Fed Holds Rates Steady, While Taking Note of Emerging Economic Risks
The Federal Reserve's recent decisions and the overall economic landscape have significant implications for the real estate market. In this blog post, we'll explore the Fed's rate hike hiatus, its rationale, and its potential effects on commercial real estate.
Fed Opts for a Rate Hike Hiatus
On September 20, the Federal Open Market Committee (FOMC) announced that there would be no change in the federal funds rate, while the institution would continue to reduce securities holdings. This decision maintains the current lower bound of 5.25 percent, which was first set in July. Notably, this marks the second meeting in 2023 during which the Fed chose to forgo a rate increase.
The FOMC's decision-making was significantly influenced by labor market dynamics. While labor demand still exceeds supply, job openings have declined as recruitment has tapered. Chairman Powell reiterated the Fed's open-ended, data-dependent stance at the meeting. This contrasts the language used during June's pause, which explicitly referred to that decision as a skip, foreshadowing the increase in July. Although FOMC projections imply another hike is possible, it is not an official goal. As of late September, Wall Street estimates the chance of a hold through year-end at over 60 percent.
Multiple Risk Factors at Play
Several risk factors could impact the Fed's decision-making. The September meeting occurred ahead of a possible government shutdown, which added to economic instability. It also had the potential to inhibit the collection of key unemployment and inflation statistics. Chairman Powell affirmed that the Fed would proceed with its duties despite a shutdown, but a lack of data would complicate the policymaking process. Ongoing labor disputes in various sectors, including the Writers Guild of America, Screen Actors Guild, and United Auto Workers, could have a disruptive effect. An expiring contract at Kaiser Permanente may lead to additional protracted labor negotiations.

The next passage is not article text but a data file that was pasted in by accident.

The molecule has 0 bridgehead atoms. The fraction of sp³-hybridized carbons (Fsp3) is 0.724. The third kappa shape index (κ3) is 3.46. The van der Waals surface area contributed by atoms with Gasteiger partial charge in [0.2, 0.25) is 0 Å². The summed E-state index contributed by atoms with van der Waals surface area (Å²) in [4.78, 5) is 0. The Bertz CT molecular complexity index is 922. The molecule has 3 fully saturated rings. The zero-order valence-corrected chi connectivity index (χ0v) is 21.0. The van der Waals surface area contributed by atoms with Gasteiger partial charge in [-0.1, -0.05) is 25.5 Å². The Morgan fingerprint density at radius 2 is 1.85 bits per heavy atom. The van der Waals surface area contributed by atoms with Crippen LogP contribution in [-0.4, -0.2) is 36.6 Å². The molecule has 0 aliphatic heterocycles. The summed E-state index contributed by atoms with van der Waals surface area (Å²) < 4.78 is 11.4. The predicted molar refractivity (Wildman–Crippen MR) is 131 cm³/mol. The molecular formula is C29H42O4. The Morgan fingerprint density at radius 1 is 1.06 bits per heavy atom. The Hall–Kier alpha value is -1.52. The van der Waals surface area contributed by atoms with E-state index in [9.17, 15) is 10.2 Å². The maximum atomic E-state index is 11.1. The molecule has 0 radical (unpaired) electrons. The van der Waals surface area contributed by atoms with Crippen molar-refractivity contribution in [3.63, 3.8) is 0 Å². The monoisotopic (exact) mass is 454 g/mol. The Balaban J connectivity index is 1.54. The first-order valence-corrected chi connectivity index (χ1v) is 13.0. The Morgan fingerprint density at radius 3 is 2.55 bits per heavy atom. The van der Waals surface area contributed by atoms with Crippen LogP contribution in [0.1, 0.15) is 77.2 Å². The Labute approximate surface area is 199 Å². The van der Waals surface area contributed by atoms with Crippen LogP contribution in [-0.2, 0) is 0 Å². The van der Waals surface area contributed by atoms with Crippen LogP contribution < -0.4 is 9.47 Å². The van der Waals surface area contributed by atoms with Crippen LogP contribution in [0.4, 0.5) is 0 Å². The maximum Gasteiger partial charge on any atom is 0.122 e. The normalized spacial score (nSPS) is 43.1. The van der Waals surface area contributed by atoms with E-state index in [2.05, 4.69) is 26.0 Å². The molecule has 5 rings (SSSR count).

Overall Economic Health and Real Estate
Despite potential challenges, the overall economic health continues to support the commercial real estate market. The robust labor market has outperformed previous expectations, resulting in consistent consumer spending growth. This, in turn, has bolstered fundamentals across multiple property segments. For instance, retail properties have maintained a 4.6 percent nationwide vacancy rate since late last year, a multi-decade low. Similarly, industrial and multifamily vacancy rates remain below their respective long-term averages on a national scale, despite an ongoing cooldown in both sectors.
Steadier Interest Rate Policy Eases Transactions
The recent hiatus in rate hikes could translate into a more stable interest rate environment. This stability should facilitate transaction velocity moving forward, providing investors with more confidence and predictability.
Tightening Process and the Long-Term Outlook
Between the June and September meetings, the FOMC raised its projected median federal funds rate for year-end 2024 to 5.1 percent. While not a guarantee, this projection implies that rates could remain elevated for longer than previously expected. An extended period of elevated rates may delay the long-term improvement of transaction velocity, but it's an important step toward stability. Current projections suggest that reaching the peak of the current hiking cycle is within striking distance.
As we navigate these economic shifts and the Fed's policy decisions, it's essential for real estate professionals to stay informed and adapt to the evolving landscape. The dynamics between the Federal Reserve and the real estate market will continue to play a significant role in shaping the industry in the coming months.